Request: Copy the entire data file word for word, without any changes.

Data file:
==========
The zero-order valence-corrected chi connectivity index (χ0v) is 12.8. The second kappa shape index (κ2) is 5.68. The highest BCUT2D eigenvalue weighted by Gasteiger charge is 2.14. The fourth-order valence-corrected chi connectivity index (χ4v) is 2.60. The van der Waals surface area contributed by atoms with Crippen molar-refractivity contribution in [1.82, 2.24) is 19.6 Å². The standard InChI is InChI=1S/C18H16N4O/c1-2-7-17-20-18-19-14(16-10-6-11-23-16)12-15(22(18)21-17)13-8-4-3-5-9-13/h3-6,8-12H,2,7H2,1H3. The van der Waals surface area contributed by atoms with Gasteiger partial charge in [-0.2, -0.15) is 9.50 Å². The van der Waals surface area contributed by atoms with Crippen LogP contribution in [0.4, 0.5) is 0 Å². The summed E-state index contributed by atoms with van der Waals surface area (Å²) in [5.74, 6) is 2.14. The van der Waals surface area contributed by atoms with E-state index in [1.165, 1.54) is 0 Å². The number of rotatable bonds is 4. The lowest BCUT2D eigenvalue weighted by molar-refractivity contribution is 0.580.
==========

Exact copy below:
The zero-order valence-corrected chi connectivity index (χ0v) is 12.8. The second kappa shape index (κ2) is 5.68. The highest BCUT2D eigenvalue weighted by Gasteiger charge is 2.14. The fourth-order valence-corrected chi connectivity index (χ4v) is 2.60. The van der Waals surface area contributed by atoms with Crippen molar-refractivity contribution in [1.82, 2.24) is 19.6 Å². The standard InChI is InChI=1S/C18H16N4O/c1-2-7-17-20-18-19-14(16-10-6-11-23-16)12-15(22(18)21-17)13-8-4-3-5-9-13/h3-6,8-12H,2,7H2,1H3. The van der Waals surface area contributed by atoms with Gasteiger partial charge in [-0.2, -0.15) is 9.50 Å². The van der Waals surface area contributed by atoms with Crippen LogP contribution in [0.4, 0.5) is 0 Å². The summed E-state index contributed by atoms with van der Waals surface area (Å²) in [5.74, 6) is 2.14. The van der Waals surface area contributed by atoms with E-state index in [1.165, 1.54) is 0 Å². The number of rotatable bonds is 4. The lowest BCUT2D eigenvalue weighted by molar-refractivity contribution is 0.580.